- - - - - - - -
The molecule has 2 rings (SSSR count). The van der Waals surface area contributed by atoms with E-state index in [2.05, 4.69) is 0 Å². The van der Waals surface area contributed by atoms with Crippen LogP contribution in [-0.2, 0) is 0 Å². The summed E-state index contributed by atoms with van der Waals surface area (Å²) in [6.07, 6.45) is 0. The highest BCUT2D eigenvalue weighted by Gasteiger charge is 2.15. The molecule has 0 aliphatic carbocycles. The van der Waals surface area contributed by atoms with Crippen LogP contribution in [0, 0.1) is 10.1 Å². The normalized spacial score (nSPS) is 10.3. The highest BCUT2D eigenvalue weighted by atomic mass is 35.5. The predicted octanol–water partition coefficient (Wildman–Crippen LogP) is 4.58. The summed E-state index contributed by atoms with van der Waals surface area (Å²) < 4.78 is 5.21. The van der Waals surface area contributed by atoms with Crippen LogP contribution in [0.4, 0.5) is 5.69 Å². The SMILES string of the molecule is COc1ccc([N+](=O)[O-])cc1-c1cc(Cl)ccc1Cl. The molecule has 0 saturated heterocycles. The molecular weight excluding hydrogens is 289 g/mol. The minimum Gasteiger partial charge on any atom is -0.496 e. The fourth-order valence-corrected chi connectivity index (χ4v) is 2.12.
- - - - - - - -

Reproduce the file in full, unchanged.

The molecule has 2 rings (SSSR count). The van der Waals surface area contributed by atoms with E-state index in [2.05, 4.69) is 0 Å². The van der Waals surface area contributed by atoms with Crippen LogP contribution in [-0.2, 0) is 0 Å². The summed E-state index contributed by atoms with van der Waals surface area (Å²) in [6.07, 6.45) is 0. The highest BCUT2D eigenvalue weighted by Gasteiger charge is 2.15. The molecule has 0 aliphatic carbocycles. The van der Waals surface area contributed by atoms with Crippen LogP contribution in [0, 0.1) is 10.1 Å². The normalized spacial score (nSPS) is 10.3. The highest BCUT2D eigenvalue weighted by atomic mass is 35.5. The predicted octanol–water partition coefficient (Wildman–Crippen LogP) is 4.58. The summed E-state index contributed by atoms with van der Waals surface area (Å²) < 4.78 is 5.21. The van der Waals surface area contributed by atoms with Crippen LogP contribution in [0.4, 0.5) is 5.69 Å². The SMILES string of the molecule is COc1ccc([N+](=O)[O-])cc1-c1cc(Cl)ccc1Cl. The molecule has 0 saturated heterocycles. The molecular weight excluding hydrogens is 289 g/mol. The minimum Gasteiger partial charge on any atom is -0.496 e. The fourth-order valence-corrected chi connectivity index (χ4v) is 2.12.